With a new academic year starting, many of the youth in our communities are beginning tryouts for their Fall sports and activities. Is your child one of them? No matter what sport your child engages in, there is always some sort of required protective equipment. In volleyball there are knee pads, in soccer they wear shin guards, and football builds protective padding into the shoulders and thighs of the uniform. Something that often gets overlooked, however, is the protection of the mouth.
Mouth guards are currently only required for athletes participating in ice hockey, lacrosse, field hockey, and football (Rondon). This is extremely unsettling as, “An athlete is 60 times more likely to sustain damage to the teeth when not wearing a protective mouthguard” (Vastardis).
What exactly does a mouth guard do and how does the wearer benefit from this? In an article by Peter D. Vastardis, DMD, he cites:
- “Mouth guards prevent laceration and bruising during impact by acting as a buffer between the soft tissues of the lips and cheeks and the teeth.
- Mouth guards prevent tooth fractures or dislocations by cushioning the teeth from direct frontal blows while redistributing the forces of impact.
- Opposing teeth are protected from seismic contact with each other.
- Mouth guards help reduce neurologic injury by acting as shock absorbers between the upper and lower jaws. This helps protect the athlete from concussion.”
What kind of mouth guard provides the most benefits? There are three types of mouth guard described by Nayda Rondon: stock, mouth-formed (also known as bite and boil), and custom. The first two options are certainly better than nothing, but they are often ill-fitting, uncomfortable, and lacking in beneficial protection. Custom mouth guards are designed to provide exact fit and cover each tooth as they are made from an impression mold at your dentist’s office. They provide the best fit, protection, durability, and overall comfort of the three mouth guard options.
In fact, research from the Academy of General Dentistry (as featured in Science Daily) shows “high school football players wearing store-bought, over-the-counter mouthguards were more than twice as likely to suffer mild traumatic brain injuries/concussions than those wearing custom-made, properly fitted mouthguards.” When it comes to buying a mouthguard, it’s suggested that parents who want to reduce the risk of a sports-related concussion in their child should invest in a custom designed mouthguard (Academy of General Dentistry).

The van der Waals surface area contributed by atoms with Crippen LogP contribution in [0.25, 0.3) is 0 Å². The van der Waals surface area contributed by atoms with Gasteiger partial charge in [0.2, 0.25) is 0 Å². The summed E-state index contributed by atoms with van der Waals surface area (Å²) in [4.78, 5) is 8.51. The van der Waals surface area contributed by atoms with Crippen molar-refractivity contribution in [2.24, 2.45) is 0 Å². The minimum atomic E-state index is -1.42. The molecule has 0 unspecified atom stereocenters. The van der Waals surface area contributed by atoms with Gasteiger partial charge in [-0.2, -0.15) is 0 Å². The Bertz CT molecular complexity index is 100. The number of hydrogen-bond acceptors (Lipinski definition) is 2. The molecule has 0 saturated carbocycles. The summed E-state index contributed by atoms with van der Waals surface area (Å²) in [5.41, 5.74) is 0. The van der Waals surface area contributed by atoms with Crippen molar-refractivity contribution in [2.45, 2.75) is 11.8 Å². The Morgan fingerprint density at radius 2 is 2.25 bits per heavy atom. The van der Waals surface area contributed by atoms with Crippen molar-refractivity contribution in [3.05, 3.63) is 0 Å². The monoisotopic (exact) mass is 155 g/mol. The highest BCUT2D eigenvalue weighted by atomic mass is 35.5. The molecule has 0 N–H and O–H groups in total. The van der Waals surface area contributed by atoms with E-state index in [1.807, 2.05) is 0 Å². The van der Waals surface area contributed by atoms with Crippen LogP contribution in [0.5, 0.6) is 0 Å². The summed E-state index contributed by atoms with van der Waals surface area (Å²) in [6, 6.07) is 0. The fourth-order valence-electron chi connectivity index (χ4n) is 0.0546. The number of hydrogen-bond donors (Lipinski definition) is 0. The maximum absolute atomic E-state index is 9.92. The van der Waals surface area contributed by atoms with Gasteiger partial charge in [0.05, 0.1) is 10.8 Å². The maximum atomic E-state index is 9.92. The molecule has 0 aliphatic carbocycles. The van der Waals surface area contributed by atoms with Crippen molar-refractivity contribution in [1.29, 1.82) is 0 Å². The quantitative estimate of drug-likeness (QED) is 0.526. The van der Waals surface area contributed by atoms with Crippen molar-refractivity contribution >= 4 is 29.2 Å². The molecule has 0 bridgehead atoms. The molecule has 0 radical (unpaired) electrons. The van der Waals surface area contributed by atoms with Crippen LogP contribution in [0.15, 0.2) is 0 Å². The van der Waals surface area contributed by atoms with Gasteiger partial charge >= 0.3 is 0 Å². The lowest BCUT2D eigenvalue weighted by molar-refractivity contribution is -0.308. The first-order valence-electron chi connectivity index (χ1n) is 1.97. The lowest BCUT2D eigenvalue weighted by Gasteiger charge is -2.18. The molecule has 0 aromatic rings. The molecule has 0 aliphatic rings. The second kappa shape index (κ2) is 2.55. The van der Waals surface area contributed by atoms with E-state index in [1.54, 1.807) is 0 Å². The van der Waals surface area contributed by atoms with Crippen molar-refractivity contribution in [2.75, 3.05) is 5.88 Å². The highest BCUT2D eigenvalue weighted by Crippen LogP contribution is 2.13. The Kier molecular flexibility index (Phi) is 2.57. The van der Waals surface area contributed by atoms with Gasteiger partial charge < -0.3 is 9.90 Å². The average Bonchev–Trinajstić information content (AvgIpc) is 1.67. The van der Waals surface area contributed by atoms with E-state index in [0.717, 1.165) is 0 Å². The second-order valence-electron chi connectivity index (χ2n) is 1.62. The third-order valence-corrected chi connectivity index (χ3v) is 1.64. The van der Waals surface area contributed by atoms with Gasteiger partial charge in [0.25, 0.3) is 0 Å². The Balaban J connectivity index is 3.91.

Some Smiles Dental offices are able to take impressions and have a custom mouth guard created for your child. Talk to one of our office team members at the location nearest you to find out what we can do to help protect your child!
The American Dental Association, “recommends the use of a mouth guard for 29 sports/exercise activities. These include acrobatics, basketball, boxing, discus throwing, gymnastics, handball, martial arts, racquetball, rugby, shot putting, skateboarding, skiing, skydiving, soccer, squash, surfing, volleyball, water polo, weightlifting, and wrestling.” (Rondon). Teaching your children the importance of protecting their teeth can start by providing them with the proper equipment and knowledge that will lead to lifelong, positive habits.
Academy of General Dentistry. “Custom-made mouthguards reduce athletes’ risk of concussion, study shows.” ScienceDaily. ScienceDaily, 1 May 2014. www.sciencedaily.com/releases/2014/05/140501101133.htm. Accessed 12 August 2014
Nayda Rondon. “Mouth Guards: Types and Advantages.” Available at http://www.yourdentistryguide.com/mouth-guards/. Accessed 8 August 2014.
Peter D. Vastardis, DMD. “Athletic Mouthguards: Indications, Types, and Benefits.” 30 November 2005. Available at http://www.dentistrytoday.com/sports-dentistry/357-athletic-mouthguards-indications-types-and-benefits. Accessed 8 August 2014.